Lethbridge, which was ranked among Western Investor’s top destinations for real estate investors in 2021, is posting Alberta’s highest annual increase in residential real estate sales and prices. The annual ranking of the "top five towns" was published in November 2020.
The city’s commercial and industrial property sector, while feeling the pandemic sting, is also punching above its weight, according to Avison Young, the international real estate agency that has an office in the southern Alberta city.
In 2020, Lethbridge and region posted a 15 per cent increase in housing units sold compared to a year earlier, the highest increase in more than 10 years, according to Re/Max Lethbridge. Second-place Edmonton reported a 1.5 per cent sales increase.
Lethbridge also led the province in year-over-year average home price increases, with a hike of 13.3 per cent to $299,300, as of December 2020, according to the Canadian Real Estate Association. .
Ranked as Alberta’s fifth-biggest city with an estimated 128,851 residents in 2020, Lethbridge’s population increased by 1.5 per cent from a year earlier, based on Statistics Canada data, matching the level in both Calgary and Edmonton.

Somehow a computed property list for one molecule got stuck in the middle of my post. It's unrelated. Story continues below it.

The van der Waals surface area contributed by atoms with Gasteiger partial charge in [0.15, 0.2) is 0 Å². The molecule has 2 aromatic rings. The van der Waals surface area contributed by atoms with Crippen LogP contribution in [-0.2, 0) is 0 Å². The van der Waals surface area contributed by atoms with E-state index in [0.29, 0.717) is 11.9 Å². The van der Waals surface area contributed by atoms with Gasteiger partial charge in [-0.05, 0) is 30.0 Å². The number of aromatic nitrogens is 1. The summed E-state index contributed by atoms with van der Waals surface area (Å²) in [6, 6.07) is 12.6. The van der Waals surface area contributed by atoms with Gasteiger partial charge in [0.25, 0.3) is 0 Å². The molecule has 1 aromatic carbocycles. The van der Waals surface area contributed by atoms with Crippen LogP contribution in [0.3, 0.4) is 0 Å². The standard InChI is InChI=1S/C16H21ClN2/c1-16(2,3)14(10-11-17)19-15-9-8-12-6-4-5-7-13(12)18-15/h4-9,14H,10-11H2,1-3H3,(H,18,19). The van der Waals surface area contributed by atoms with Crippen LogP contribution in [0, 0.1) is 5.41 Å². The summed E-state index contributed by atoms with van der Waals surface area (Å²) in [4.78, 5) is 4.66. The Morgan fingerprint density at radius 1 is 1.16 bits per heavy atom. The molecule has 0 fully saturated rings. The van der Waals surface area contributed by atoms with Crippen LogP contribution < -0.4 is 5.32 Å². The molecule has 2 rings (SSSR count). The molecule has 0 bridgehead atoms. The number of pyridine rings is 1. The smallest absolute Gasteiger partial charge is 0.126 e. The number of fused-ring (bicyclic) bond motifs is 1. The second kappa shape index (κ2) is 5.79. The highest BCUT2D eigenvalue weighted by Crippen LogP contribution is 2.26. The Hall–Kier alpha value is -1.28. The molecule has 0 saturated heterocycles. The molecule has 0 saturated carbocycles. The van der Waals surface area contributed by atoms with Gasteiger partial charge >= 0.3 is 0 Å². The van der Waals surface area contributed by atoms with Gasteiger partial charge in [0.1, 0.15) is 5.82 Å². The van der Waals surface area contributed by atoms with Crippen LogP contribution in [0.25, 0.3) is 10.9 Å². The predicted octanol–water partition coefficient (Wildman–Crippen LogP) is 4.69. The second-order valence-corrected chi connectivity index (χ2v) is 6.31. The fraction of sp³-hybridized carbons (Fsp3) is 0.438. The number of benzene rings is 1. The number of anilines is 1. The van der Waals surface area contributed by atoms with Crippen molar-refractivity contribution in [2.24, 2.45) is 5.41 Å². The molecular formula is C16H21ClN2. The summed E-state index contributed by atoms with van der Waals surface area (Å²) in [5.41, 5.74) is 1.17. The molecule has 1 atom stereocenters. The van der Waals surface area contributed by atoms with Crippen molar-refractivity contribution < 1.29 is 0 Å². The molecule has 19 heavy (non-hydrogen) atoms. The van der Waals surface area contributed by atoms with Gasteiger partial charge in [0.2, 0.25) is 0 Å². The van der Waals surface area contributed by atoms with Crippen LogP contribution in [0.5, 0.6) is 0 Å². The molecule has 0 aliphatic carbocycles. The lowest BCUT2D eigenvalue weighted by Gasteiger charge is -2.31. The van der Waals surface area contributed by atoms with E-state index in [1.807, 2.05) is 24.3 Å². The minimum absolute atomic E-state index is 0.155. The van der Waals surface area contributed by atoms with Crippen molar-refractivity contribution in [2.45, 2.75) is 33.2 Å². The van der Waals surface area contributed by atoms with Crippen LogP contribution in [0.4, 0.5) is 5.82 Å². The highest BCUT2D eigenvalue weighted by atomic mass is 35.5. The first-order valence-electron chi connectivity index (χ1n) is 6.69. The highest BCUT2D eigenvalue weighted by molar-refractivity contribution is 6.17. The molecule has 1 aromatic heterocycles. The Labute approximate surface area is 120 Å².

With a diversified economy anchored on agriculture production – food giant Cargill is a major employer – Lethbridge saw its industrial vacancy rate fall to 7.1 per cent in 2020, down from 8.2 per cent a year earlier, Avison Young reports. The industrial space could tighten further in 2021, the agency suggests, “due to demand from national tenants.”
In 2019, the City of Lethbridge raised the benchmark pricing on about 300 acres of industrial land it owns, which now range from $230,000 to $290,000 per acre.
The office market, as in most cities, has seen the vacancy rate spike, rising to 15 per cent downtown, up from 11 per cent pre-pandemic. The vacancy rate remains below that in either of Alberta’s two biggest cities. The office sector is platformed by educational and health sectors that make up 20 per cent of the city’s economy. This includes Lethbridge College, the University of Lethbridge, the Chinook Regional Hospital, and the St. Michael’s Health Centre.
The retail vacancy rate is around 5 per cent, which is considered relatively healthy, and little change is expected until the pandemic threat eases.
Avison Young contends that Lethbridge is flying under the radar of large investors. The three biggest commercial real estate sales in 2020 – totalling $25 million and with capitalization rates from 7.1 per cent to 8.1 per cent – were all purchased by local investors.
Two Lethbridge retail centres, owned by a national real estate investment trust, have been on the market for weeks.
“The lack of interest in these assets from investors outside of Lethbridge could present great opportunities for local buyers in 2021,” the agency suggested.